Did you hurt your feet at all? I was riding my bike with no brakes down a hill and put my feet down. My toes were bleeding and my big toe was missing a pretty good chunk...
Yeah, they where all brown, cut up, and had a rock stuck in it.
you forgot top list Minnesota in the epilogue. at times it gets colder here than in Siberia
You mentioned london...while I'm not sure if they have craigslist for london, this concept for trousers is gonna send me looking for some cheap craigslist ski panst or...the little kids overalls, I'm sure I could adjust and make the length fit, just not wearing them as overalls (I'm not too tall). cause ski clothes are wind/water resistant....just another idea to throw out there and explore for others looking for solutions.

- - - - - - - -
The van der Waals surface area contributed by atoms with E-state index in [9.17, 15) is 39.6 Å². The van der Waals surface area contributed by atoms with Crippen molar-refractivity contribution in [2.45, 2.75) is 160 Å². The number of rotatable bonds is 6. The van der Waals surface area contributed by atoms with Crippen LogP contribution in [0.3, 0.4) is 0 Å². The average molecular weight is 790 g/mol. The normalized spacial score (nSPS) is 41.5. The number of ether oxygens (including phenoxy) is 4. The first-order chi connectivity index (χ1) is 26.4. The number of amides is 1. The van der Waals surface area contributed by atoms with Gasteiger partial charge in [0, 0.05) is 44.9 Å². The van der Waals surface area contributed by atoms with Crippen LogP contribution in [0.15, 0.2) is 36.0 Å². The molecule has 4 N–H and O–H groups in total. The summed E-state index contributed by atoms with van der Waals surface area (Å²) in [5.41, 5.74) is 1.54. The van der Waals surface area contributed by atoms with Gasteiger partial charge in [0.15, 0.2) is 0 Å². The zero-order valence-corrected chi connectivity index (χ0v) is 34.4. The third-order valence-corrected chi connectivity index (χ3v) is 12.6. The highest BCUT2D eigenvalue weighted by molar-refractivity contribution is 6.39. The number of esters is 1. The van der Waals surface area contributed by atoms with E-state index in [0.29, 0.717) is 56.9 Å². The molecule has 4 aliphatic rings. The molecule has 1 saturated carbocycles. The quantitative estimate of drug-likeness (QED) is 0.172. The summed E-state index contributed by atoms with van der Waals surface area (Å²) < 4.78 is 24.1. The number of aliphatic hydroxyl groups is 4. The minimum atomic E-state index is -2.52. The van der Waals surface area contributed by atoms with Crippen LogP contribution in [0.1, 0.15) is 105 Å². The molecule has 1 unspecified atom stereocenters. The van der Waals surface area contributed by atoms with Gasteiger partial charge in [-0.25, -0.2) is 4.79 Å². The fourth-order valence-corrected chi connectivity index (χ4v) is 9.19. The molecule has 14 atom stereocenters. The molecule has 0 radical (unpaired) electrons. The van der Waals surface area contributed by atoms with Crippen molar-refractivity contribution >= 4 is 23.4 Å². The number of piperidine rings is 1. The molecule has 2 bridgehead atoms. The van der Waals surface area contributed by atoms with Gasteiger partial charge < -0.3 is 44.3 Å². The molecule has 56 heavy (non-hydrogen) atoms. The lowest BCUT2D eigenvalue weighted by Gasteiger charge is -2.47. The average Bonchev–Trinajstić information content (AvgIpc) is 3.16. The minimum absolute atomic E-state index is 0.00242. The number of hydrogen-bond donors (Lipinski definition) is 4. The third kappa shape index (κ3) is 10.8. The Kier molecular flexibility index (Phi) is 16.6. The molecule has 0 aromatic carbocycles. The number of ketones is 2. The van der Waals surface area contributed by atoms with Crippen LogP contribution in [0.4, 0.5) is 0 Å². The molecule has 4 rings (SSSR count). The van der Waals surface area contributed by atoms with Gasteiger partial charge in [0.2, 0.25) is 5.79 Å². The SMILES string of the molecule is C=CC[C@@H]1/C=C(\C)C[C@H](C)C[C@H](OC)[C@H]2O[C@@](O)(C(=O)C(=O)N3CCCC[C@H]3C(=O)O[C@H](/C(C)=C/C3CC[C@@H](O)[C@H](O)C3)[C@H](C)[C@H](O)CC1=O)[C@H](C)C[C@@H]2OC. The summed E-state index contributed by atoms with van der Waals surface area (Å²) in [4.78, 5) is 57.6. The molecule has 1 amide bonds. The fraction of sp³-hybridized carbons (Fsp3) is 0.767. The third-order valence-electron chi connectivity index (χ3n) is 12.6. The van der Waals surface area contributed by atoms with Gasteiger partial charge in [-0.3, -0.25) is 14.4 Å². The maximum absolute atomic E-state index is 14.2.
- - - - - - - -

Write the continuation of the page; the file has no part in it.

also wore flipflops (thongs here in australia) while riding a bycycle. got a massive graze on my foot
Garden gloves work great for cycling. They are cheap, have great grip, and come in a wide variety of thicknesses/warmth.
<a rel="nofollow" href="http://www.adstactical.com/about_ads/gen3_ecwcs.htm">http://www.adstactical.com/about_ads/gen3_ecwcs.htm</a><br/>Thats what you want right there. The down side its veeeerrrrry expensive.<br/><br/>the only danger is that when you start biking or even just sitting indoors is that you start to sweat. Then when you stop moving the sweat can cause hypothermia.<br/>The goal is not to keep you toasty but comfortable. (like say a 60&deg;F A/C would in the summer)<br/>